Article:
One of my goals for this year is to spend more time and effort developing effective Visualizations for my various research projects, in an effort to make my research more accessible to others. This is one thing that I think many academics are particularly bad at: letting others know what they are up to, and why it might be something worth looking at. In order to avoid this pitfall, I plan to focus on producing interactive, web-based visuals suitable for a more general audience in addition to more traditional forms of research dissemination such as journals and conference papers. It is my hope that by doing this, I will be making my research more readily available to those who might actually be able to use it, and maybe even create some compelling Visualizations in the process. While I’m not quite ready to start creating full-blown interactive websites yet, I thought it might be a good idea to start with something small to get the ball rolling; so I put together an upgraded version of my previous map of visitors to www.carsonfarmer.com.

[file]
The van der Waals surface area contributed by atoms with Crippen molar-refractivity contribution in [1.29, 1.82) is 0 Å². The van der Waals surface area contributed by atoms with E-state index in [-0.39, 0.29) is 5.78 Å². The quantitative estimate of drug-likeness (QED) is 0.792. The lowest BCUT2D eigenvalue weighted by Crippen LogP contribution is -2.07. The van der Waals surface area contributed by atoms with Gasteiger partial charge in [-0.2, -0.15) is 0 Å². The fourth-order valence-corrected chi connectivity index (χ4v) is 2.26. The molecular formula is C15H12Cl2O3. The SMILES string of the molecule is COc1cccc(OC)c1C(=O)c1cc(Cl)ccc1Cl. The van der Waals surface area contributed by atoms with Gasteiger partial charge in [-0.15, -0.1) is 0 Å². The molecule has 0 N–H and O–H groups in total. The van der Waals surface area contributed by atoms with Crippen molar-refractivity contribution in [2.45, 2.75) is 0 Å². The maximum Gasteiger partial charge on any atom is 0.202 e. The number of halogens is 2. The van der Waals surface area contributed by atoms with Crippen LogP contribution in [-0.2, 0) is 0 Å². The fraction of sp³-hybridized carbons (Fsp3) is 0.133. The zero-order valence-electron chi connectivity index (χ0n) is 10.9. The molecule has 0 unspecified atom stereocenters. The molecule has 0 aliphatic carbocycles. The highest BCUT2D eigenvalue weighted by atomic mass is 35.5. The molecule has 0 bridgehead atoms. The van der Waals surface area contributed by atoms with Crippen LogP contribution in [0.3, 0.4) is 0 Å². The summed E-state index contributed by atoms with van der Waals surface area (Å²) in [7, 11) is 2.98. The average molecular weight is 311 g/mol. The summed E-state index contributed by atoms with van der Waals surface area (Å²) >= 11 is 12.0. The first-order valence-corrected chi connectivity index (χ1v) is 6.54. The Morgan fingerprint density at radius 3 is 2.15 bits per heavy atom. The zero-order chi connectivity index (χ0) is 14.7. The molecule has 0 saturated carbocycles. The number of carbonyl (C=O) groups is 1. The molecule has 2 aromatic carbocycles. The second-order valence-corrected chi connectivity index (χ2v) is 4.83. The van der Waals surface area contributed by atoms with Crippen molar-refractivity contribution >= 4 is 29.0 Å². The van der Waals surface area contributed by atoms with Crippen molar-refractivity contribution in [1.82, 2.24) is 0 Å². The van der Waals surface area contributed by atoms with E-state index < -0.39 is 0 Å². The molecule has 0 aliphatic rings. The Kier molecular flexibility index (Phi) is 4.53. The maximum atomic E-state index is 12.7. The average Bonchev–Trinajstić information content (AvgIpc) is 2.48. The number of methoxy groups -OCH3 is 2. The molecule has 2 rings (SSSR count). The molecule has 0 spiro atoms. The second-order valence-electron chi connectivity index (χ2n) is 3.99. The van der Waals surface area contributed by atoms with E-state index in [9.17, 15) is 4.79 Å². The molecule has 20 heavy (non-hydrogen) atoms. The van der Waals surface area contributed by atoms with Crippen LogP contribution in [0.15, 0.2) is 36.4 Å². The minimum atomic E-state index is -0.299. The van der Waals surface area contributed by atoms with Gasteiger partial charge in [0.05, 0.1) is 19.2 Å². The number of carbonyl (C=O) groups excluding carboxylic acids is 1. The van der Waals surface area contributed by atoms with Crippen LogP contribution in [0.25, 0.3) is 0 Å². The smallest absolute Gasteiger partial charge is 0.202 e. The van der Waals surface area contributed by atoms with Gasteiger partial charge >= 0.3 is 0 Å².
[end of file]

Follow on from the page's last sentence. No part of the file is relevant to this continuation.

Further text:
map, this time providing some basic interaction with the data. Most of
the functionality is based on examples from the D3 website, and at
this point, the map is really more of a learning tool than anything. As
in my previous static map, the IP addresses were geocoded using the
Data Science Toolkit API via the RDSTK R package, and all data
processing and manipulation was done using R. Additionally, the colour
scheme functionality comes from slide 25 of this presentation,
and uses the sequential colour palettes from colorbrewer.org. There
are still a few kinks to work out (like how to get the
to work properly in Internet Explorer), and tonnes of additional
features and functions could be added, so comments and suggestions are
welcome. Having said that, I think the new version looks quite nice, and
will likely form the basis for more complex visuals as I become more
familiar with Javascipt and various other web-development tools.